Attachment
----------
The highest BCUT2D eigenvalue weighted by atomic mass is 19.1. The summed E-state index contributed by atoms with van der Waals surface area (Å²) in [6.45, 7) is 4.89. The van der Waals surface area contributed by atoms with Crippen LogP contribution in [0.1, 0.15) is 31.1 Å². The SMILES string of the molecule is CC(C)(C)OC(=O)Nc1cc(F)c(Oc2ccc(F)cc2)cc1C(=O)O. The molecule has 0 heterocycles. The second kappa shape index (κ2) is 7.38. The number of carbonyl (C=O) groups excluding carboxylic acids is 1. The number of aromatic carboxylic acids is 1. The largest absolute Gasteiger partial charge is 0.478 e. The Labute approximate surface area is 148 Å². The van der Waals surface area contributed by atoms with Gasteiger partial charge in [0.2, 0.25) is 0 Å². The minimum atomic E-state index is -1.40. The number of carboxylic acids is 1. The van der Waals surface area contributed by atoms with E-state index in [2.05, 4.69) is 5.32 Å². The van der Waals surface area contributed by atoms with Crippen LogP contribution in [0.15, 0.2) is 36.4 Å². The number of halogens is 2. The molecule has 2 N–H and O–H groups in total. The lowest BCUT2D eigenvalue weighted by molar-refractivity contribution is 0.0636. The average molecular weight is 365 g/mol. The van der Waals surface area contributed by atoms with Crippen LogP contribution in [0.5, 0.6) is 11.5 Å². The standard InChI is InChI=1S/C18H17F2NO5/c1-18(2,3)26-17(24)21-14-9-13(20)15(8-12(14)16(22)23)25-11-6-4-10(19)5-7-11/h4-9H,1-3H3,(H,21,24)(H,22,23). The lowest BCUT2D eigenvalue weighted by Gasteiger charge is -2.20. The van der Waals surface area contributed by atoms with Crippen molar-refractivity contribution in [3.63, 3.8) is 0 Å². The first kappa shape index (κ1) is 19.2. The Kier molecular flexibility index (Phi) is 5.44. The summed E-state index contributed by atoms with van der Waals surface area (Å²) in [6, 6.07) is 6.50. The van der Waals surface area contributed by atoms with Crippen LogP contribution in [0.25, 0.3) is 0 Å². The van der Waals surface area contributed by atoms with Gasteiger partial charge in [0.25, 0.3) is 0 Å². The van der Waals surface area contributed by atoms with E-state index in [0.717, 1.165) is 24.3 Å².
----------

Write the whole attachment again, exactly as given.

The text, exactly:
The highest BCUT2D eigenvalue weighted by atomic mass is 19.1. The summed E-state index contributed by atoms with van der Waals surface area (Å²) in [6.45, 7) is 4.89. The van der Waals surface area contributed by atoms with Crippen LogP contribution in [0.1, 0.15) is 31.1 Å². The SMILES string of the molecule is CC(C)(C)OC(=O)Nc1cc(F)c(Oc2ccc(F)cc2)cc1C(=O)O. The molecule has 0 heterocycles. The second kappa shape index (κ2) is 7.38. The number of carbonyl (C=O) groups excluding carboxylic acids is 1. The number of aromatic carboxylic acids is 1. The largest absolute Gasteiger partial charge is 0.478 e. The Labute approximate surface area is 148 Å². The van der Waals surface area contributed by atoms with Gasteiger partial charge in [0.2, 0.25) is 0 Å². The minimum atomic E-state index is -1.40. The number of carboxylic acids is 1. The van der Waals surface area contributed by atoms with E-state index in [2.05, 4.69) is 5.32 Å². The van der Waals surface area contributed by atoms with Crippen LogP contribution in [0.15, 0.2) is 36.4 Å². The number of halogens is 2. The molecule has 2 N–H and O–H groups in total. The lowest BCUT2D eigenvalue weighted by molar-refractivity contribution is 0.0636. The average molecular weight is 365 g/mol. The van der Waals surface area contributed by atoms with Crippen LogP contribution in [0.5, 0.6) is 11.5 Å². The standard InChI is InChI=1S/C18H17F2NO5/c1-18(2,3)26-17(24)21-14-9-13(20)15(8-12(14)16(22)23)25-11-6-4-10(19)5-7-11/h4-9H,1-3H3,(H,21,24)(H,22,23). The lowest BCUT2D eigenvalue weighted by Gasteiger charge is -2.20. The van der Waals surface area contributed by atoms with Crippen molar-refractivity contribution in [3.63, 3.8) is 0 Å². The first kappa shape index (κ1) is 19.2. The Kier molecular flexibility index (Phi) is 5.44. The summed E-state index contributed by atoms with van der Waals surface area (Å²) in [6, 6.07) is 6.50. The van der Waals surface area contributed by atoms with Crippen LogP contribution in [0.25, 0.3) is 0 Å². The van der Waals surface area contributed by atoms with Gasteiger partial charge in [0.25, 0.3) is 0 Å². The van der Waals surface area contributed by atoms with E-state index in [0.717, 1.165) is 24.3 Å².